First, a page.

The creators of a faith-based TV series have taken crowdfunding to a bold new level.
Producers of “The Chosen,” which chronicles the life of Jesus Christ, have raised $11 million from nearly 16,000 “investors,” not mere donors or supporters. The program tops “Mystery Science Theater 3000,” a sci-fi comedy series that has garnered $5.7 million, for the highest level of TV show crowdfunding.
Unlike the Kickstarter campaign for “Mystery Science Theater 3000,” “The Chosen” offers contributors a potential return on investment — far beyond the T-shirts, monogrammed mugs and other swag offered by most other crowdfunding efforts.
Team “Chosen” has pledged not to receive any profits from the venture until investors gain 120 percent of their contributions.
The TV show’s investment plan owes its existence to the Jumpstart Our Business Startups (JOBS) Act, an Obama-era initiative that eases securities regulations on some small businesses. The act went into effect in May 2016.
The equity part of the production comes with strings firmly attached, said “The Chosen” director Dallas Jenkins, who also produces and creates music for the series. The crowdfunding campaign’s $100 minimum investment plateau, created as a result of the high processing costs, is an additional hurdle.
“Navigating through all the legal and regulatory red tape for a public investment offering was mind-numbing,” said Mr. Jenkins, adding that the public offering might not have been necessary. “The vast majority of our investors don’t really care about the potential profits. They just want to see this get made.”
He credited the production’s success to a perfect alignment of elements starting with a successful pilot, “The Shepherd,” which was released on Facebook in December. That proof-of-concept video amassed more than 15 million views in 10 languages.
“People saw it and were emotionally and spiritually motivated to see more and share more,” the independent film director said. He added that it helps that Christian audiences have never before had a project like “The Chosen” offered to them. “It fills a need.”
The Chosen Productions is partnering with distributor VidAngel. They are planning an early release of the first four episodes around Easter, but the full eight-episode season will officially debut in November. Producers are planning seven seasons.
“I love how much you can dive into the characters and develop the depth of the stories,” said the director, whose credits include the religious-themed independent films “The Resurrection of Gavin Stone” (2016) and “Live Worship From Vertical Church” (2012).
Independent film producer Mike Erwin, who is not involved with “The Chosen,” said he hopes to follow the show’s crowdfunding path for future projects but understands it won’t be easy.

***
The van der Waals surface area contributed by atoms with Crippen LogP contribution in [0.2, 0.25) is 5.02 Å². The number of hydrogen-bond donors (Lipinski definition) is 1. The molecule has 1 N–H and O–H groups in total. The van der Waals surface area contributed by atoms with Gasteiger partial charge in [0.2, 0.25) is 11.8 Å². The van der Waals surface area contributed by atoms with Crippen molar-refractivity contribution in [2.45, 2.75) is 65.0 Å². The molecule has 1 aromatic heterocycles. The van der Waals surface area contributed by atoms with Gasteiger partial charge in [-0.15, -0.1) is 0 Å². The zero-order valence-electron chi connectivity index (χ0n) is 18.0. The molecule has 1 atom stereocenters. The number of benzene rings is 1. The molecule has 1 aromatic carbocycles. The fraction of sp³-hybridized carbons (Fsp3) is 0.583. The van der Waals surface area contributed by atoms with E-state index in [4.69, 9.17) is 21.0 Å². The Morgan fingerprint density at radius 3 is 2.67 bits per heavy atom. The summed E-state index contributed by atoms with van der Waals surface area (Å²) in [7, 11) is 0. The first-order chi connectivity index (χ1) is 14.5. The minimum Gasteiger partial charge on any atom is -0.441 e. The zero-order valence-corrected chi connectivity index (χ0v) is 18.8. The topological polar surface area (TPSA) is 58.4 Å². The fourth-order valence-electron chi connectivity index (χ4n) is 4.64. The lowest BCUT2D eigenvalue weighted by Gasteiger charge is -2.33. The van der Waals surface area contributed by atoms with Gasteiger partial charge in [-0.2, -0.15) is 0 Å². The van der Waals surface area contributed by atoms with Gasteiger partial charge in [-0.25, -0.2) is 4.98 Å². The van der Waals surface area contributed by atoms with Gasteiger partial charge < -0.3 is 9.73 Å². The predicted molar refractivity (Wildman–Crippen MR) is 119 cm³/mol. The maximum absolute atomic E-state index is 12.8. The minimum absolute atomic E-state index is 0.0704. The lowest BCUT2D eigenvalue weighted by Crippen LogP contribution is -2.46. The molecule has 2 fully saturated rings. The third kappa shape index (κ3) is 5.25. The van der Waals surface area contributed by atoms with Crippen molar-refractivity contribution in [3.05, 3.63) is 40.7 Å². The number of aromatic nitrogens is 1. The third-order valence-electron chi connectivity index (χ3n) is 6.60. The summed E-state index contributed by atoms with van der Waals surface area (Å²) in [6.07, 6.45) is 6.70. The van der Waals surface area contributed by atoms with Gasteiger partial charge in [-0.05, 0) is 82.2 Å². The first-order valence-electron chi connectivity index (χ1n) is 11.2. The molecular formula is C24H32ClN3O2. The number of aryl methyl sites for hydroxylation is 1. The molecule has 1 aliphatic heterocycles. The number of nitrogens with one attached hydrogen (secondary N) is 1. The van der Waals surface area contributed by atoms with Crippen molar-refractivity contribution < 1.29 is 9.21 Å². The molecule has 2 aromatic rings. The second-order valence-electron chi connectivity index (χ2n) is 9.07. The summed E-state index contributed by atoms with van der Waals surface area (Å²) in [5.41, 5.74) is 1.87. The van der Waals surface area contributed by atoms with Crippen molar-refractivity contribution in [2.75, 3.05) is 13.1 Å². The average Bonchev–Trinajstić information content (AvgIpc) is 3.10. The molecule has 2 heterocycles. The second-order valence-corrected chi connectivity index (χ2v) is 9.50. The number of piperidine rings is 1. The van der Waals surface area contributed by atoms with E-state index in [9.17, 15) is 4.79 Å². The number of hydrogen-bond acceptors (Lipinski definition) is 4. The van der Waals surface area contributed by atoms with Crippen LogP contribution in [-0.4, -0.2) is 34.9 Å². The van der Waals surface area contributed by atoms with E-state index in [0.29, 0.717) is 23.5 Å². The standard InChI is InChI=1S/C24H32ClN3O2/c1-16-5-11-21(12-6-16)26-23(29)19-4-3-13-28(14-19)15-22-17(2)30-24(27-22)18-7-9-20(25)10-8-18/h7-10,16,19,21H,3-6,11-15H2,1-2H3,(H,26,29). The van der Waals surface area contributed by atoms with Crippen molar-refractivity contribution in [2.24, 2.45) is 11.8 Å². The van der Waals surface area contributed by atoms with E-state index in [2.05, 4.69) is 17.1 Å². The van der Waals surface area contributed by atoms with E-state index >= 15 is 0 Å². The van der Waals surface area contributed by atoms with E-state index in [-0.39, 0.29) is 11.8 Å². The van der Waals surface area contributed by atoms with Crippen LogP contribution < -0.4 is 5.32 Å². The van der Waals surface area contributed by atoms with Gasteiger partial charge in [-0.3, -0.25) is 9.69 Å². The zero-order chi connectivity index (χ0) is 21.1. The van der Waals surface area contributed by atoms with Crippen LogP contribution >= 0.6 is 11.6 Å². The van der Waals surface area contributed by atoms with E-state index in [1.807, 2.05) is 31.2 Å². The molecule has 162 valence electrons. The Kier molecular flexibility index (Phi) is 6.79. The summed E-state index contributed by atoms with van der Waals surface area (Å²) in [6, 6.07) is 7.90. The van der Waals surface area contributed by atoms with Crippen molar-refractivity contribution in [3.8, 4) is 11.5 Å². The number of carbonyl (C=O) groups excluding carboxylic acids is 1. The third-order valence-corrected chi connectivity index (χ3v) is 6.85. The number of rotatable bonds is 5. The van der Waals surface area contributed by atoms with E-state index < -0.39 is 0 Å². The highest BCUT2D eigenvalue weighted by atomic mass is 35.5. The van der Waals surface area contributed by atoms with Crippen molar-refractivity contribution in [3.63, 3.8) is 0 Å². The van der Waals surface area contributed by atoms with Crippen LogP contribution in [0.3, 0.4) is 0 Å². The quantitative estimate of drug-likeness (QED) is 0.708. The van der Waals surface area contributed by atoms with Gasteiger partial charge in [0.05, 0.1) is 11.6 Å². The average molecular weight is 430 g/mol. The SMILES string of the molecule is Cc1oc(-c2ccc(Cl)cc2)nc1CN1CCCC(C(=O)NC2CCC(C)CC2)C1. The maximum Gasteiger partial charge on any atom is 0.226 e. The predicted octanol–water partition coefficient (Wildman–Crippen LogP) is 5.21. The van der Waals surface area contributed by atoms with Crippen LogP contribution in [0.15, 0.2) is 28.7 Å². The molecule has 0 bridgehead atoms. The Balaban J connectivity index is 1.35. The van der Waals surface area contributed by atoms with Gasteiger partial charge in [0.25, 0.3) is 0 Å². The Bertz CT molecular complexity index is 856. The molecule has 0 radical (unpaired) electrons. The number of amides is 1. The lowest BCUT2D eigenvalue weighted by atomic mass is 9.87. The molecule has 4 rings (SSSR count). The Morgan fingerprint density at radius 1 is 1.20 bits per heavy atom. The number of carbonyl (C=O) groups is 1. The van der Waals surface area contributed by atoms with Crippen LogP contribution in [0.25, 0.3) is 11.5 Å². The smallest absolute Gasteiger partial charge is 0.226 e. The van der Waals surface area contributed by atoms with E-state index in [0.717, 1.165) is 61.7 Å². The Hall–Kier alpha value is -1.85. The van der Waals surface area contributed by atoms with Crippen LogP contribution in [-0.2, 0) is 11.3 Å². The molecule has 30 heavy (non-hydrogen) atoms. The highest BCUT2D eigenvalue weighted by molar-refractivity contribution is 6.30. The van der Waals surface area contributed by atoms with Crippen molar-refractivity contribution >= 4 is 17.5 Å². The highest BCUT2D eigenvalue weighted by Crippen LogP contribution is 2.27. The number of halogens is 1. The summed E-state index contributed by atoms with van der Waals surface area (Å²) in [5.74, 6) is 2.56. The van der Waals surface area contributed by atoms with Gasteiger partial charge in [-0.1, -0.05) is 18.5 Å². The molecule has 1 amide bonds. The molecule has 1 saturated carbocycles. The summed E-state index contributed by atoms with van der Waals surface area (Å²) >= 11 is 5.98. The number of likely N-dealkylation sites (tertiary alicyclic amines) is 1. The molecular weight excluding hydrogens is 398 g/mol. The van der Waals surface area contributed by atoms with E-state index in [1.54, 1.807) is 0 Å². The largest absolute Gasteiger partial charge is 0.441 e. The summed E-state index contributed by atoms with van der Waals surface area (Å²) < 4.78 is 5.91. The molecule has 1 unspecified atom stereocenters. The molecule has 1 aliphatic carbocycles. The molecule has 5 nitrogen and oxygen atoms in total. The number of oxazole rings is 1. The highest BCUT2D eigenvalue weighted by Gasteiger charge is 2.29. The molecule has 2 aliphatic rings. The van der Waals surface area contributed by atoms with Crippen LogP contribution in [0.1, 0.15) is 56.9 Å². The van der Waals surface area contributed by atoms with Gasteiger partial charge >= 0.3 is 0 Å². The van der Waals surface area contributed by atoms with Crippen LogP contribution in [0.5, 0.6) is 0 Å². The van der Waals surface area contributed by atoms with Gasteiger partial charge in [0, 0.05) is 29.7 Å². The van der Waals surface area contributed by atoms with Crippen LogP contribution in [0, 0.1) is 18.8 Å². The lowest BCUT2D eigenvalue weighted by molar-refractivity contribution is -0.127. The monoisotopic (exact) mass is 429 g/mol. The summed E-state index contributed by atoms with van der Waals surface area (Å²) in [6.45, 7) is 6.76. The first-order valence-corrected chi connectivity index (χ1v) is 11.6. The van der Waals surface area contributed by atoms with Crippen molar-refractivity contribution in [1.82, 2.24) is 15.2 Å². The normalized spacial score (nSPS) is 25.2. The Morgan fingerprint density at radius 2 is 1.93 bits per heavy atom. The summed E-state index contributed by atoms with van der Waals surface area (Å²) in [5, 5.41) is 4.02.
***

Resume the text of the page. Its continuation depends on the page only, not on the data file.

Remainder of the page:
“It’s expensive to set up. There are a lot of legal aspects to it,” said Mr. Erwin, who estimates startup costs as high as $100,000, which likely would scare off a segment of content creators who lack that initial capital.
“Most people doing GoFundMe [crowdfunding campaigns] are bootstrapped people,” he said.
He said the target audience for “The Chosen” is a focal point for the series’ success.
“They are going for a Jesus crowd,” said Mr. Erwin, comparing the TV show’s likely audience to the mostly pro-life spectators of “Gosnell: The Trial of America’s Biggest Serial Killer,” the 2018 independent movie about abortionist Kermit Gosnell that collected $2.4 million in its crowdfunding campaign.
Crowdfunding offers an irresistible financing approach for new creators, but it also proves alluring for established projects and filmmakers. The 2014 “Veronica Mars” movie, a continuation of the popular TV series starring Kristen Bell, sprang from a $5.7 million crowdfunding campaign. Veteran performers, including podcaster Adam Carolla and “Scrubs” star Zach Braff, also leaned on crowdfunding for their indie film projects (“Road Hard” and “Wish I Was Here,” respectively).
Mr. Jenkins said “The Chosen” differs from other faith-friendly projects in more ways than its financial roots.
“The style of the filming is raw and real,” he said. “The time period and setting of these stories weren’t pretty or sanitized, so the show isn’t that.”
The series also eschews what he calls the “British white people” casts employed in other Bible-based tales.
“We want people to connect to these characters,” he said. “They were human beings like us, and we believe if the audience can see Jesus through the eyes of the people who actually encountered him, they can be impacted in the same way.”
Given the passion behind any God-centered play, naysayers are inevitable.
“There are many people who believe there should be no portrayals of anything that isn’t specifically in Scripture, and they’re simply not going to like our show,” the director said.
For others, though, Mr. Jenkins promises more than just a show created from a new financial blueprint.
“This show is coming from people who are extremely faithful to and respectful of Scripture, and the back stories and characters we add reflect that,” he said.
Copyright © 2020 The Washington Times, LLC.